Eruptions release bromine, a chemical that destroys ozone layer
When volcanoes erupt, they can release ash, chunks of rock and torrents of lava. Now scientists have found those eruptions also can spew massive amounts of a chemical called bromine. This gas helps destroy the ozone layer. That's a layer of the upper atmosphere that protects life on Earth from the sun’s harmful ultraviolet rays.
The researchers made this discovery by studying rocks left over from ancient volcanic eruptions in Central America. The eruptions released enough bromine to leave the ozone layer partly damaged for several years afterward, the scientists now estimate.
“We have to be aware of this,” team member Kirstin Krüger says. She was speaking June 12 at an American Geophysical Union conference on volcanoes and the atmosphere. “Large-scale tropical eruptions have the potential to deplete ozone on a big scale.” Krüger is a meteorologist, someone who studies the atmosphere. She works at the GEOMAR Helmholtz Centre for Ocean Research in Kiel, Germany.
The affected layer of the atmosphere, high above Earth’s surface, is rich in ozone. This is a molecule made of three oxygen atoms. This ozone layer helps block part of the sun’s light, called ultraviolet radiation. Some ultraviolet radiation can cause skin cancer or other diseases in people.
Krüger’s team studied 13 volcanic eruptions in Central America. They took place over the last 70,000 years. For their analyses, the researchers collected rocks that formed during the eruptions. The rocks contained little glass bubbles.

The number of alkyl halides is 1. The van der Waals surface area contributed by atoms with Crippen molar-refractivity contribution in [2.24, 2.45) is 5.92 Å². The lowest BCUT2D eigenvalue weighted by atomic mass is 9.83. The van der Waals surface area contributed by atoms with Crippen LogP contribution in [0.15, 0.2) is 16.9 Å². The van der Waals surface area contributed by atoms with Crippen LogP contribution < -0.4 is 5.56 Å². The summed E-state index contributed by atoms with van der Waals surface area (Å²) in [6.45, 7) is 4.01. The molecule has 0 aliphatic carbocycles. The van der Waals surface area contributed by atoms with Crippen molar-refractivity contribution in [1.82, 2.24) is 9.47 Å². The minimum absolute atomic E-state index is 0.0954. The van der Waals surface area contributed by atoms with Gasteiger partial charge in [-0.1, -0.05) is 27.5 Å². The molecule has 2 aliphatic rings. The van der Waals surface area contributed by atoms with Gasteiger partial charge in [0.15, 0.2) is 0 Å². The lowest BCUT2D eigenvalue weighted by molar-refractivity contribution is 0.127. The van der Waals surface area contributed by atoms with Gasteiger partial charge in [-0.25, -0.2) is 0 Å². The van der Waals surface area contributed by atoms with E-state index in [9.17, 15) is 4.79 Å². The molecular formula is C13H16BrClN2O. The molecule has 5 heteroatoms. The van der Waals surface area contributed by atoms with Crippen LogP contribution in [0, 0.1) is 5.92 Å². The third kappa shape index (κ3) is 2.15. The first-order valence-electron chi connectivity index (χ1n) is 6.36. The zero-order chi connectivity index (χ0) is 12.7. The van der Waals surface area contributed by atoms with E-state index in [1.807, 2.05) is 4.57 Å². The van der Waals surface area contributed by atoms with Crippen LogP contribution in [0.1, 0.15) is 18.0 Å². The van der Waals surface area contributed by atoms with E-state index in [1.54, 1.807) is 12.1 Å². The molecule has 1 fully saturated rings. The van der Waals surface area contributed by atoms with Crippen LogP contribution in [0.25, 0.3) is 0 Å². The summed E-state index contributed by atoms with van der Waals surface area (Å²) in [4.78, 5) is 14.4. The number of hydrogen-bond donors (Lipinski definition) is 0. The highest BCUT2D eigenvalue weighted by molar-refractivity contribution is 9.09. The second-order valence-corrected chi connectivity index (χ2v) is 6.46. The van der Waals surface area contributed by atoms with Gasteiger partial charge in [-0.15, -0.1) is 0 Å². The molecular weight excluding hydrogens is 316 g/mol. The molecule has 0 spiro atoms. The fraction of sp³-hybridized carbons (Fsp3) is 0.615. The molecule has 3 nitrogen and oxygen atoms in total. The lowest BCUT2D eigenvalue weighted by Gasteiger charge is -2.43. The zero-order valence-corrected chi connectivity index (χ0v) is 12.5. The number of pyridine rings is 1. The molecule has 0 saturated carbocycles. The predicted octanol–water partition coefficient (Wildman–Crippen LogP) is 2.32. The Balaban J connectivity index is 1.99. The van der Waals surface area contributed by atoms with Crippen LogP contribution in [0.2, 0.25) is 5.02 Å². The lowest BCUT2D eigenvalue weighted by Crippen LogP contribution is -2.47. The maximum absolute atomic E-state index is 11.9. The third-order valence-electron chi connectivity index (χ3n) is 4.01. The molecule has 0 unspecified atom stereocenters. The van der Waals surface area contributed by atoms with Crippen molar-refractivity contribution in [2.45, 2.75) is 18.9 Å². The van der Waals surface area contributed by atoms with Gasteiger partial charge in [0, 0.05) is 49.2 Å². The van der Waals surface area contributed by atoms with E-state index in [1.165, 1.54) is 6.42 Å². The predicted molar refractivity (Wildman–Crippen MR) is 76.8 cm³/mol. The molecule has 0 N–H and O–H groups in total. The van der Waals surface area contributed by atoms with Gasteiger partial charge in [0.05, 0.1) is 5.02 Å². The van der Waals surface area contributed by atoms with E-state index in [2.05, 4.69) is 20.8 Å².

Then the team measured bromine levels in the glass bubbles. By figuring out how much had been trapped in the rocks, the researchers could estimate how much bromine the volcano had belched out. Each eruption spewed 4,000 to 600,000 tons of bromine, the team now concludes.
Volcanoes are not the only cause of ozone layer damage. Most bromine in the atmosphere comes from chemicals used by people. For example, methyl bromide is a chemical used to control pests on farms. In addition, chemicals called chlorofluorocarbons, also contribute to ozone layer destruction. These are chemicals used in refrigerators and air conditioners. Many countries have agreed to cut their use of these ozone-harming chemicals.
The research by Krüger’s team could help scientists estimate the amount of bromine released by today’s volcanic eruptions. “If we can apply this to other volcanoes, we can really get a handle on how much bromine is coming out,” Tamsin Mather, a researcher who studies volcanoes at the University of Oxford in England, told Science News.
volcano A mountain or hill with an opening that can release lava, rock fragments and gas.
bromine A chemical element that is a reddish liquid at room temperature.
ozone layer A layer of gas rich in ozone, high above Earth’s surface.
ozone A molecule made of three oxygen atoms.
ultraviolet radiation A type of light that can cause diseases such as skin cancer in people.